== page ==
Secretary of State Hillary Clinton will face the wrong questions when she testifies today on the September 11, 2012, terrorist attack in Benghazi. The buck stops with Secretary Clinton — and it should. But members of Congress will focus on politically charged and distracting issues. The terrorist attack on the consulate was abhorrent. However, a broader discussion about the NATO‐led regime change in Libya — and its unfolding political aftermath in Mali — would be a better use of Congress’s time. The consequences of intervention should not be ignored, and its antecedents must be explored.
Secretary Clinton was among the handful of U.S. and European officials who urged Western military action in Libya, a mission that entangled the United States in yet another volatile, post‐revolutionary Muslim country, and accelerated neighboring Mali’s destabilization. North Africa’s vortex of Islamist crosscurrents has now sucked America and France into Mali. Indeed, the reverberations of NATO‐led regime change in Libya impelled U.S. and French involvement in Mali. Like the conflict in Libya, France cannot do the heavy lifting in Mali on its own. Senators should ask: How far will the conflict in Mali go? Will the United States end up holding the broken pieces once again? Is America now “leading from behind”?
Furthermore, Congress should ask Secretary Clinton about how the White House shamelessly recast the word “war” into “kinetic military operations.” That Orwellian revisionism allowed the administration to side step the War Powers Act and bypass congressional authorization. In the course of supposedly demonstrating America’s selflessness in the promotion of democracy abroad, the administration compromised the integrity of our institutions at home. In that respect, the Libyan adventure has added to the steady aggrandizement of America’s imperial presidency.
Secretary Clinton probably won’t go into any of that, and pitchfork wielding senators likely won’t ask her about those far‐reaching consequences.
Yet again, U.S.-Pakistan relations have hit a new low. Days after a deal to reopen NATO supply routes into Afghanistan fell through, and two back‐to‐back U.S. drone strikes rocked northwest Pakistan in a 24‐hour period, tensions flared again after a tribal court sentenced Dr. Shakil Afridi — a Pakistani citizen who helped the United States track‐down Osama bin Laden with a fake vaccination program — to 33 years in prison.
Republicans and Democrats on Capitol Hill were appalled, and Secretary of State Hillary Clinton called the move “unjust and unwarranted.” Apparently, U.S. officials and lawmakers are surprised that the chasm separating Washington and Islamabad is growing wider after years of papering over their differences.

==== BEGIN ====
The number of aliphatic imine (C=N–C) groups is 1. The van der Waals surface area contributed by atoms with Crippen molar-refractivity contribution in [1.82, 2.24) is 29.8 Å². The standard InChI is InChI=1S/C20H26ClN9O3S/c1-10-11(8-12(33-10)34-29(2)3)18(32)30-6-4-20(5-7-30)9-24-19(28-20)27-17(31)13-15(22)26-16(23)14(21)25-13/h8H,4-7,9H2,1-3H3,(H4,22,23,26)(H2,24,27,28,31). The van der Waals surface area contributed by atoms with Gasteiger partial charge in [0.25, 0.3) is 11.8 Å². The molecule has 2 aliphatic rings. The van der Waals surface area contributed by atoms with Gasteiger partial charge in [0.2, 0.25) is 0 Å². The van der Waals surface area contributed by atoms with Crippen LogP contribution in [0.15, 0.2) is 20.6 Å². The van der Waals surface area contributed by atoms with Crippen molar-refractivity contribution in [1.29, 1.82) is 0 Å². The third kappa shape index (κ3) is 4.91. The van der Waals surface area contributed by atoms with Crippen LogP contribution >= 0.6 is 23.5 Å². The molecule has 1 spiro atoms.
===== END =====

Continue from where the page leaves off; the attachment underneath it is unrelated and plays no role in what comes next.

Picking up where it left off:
Yesterday, in response to Dr. Afridi’s 33‐year sentence under the Frontier Crimes Regulation, the Senate Appropriations Committee voted to cut aid to Pakistan by a symbolic $33 million. That’s not enough — it represents just 58% of the amount the president requested for Pakistan. Washington should go further and phase out assistance entirely.
Today in the New Jersey Star‐Ledger, my coauthor Aimen Khan and I argue that ending aid to Pakistan is the right course for both countries:
The U.S. must carefully calibrate a policy with Pakistan that continues diplomatic relations absent large sums of aid. While cutting aid to Pakistan might be temporarily destabilizing, Pakistan’s support for militant Islamists is arguably more harmful to regional stability. Moreover, while emergency‐type humanitarian aid can be beneficial to the Pakistani people, economic development aid intended to promote growth has been detrimental, allowing Islamabad to avoid confronting its rampant corruption and budgetary problems with the necessary urgency.
The Pakistani government and people stand united in their belief that Pakistan does not need the U.S. Phasing out U.S. aid to Pakistan benefits both parties and better reflects strategic realities.
As is common with U.S. military and foreign aid to unstable governments, it typically serves to entrench the prerogatives of military and civilian elites. Quite perversely, in return for the tens of billions of dollars that American taxpayers forked over to Islamabad, many in Pakistan have come to blame Washington for their deteriorating situation. Even well‐intentioned assistance under the much‐lauded Kerry‐Lugar aid package was viewed within Pakistan as an infringement on sovereignty, mainly because it came with intrusive strings attached. Furthermore, U.S. aid and arm‐twisting have failed to pressure or persuade Pakistan to go after militants we deem to be a threat to our interests, including the Afghan/Quetta Shura/Karachi Taliban, Hekmatyar, and the Haqqanis.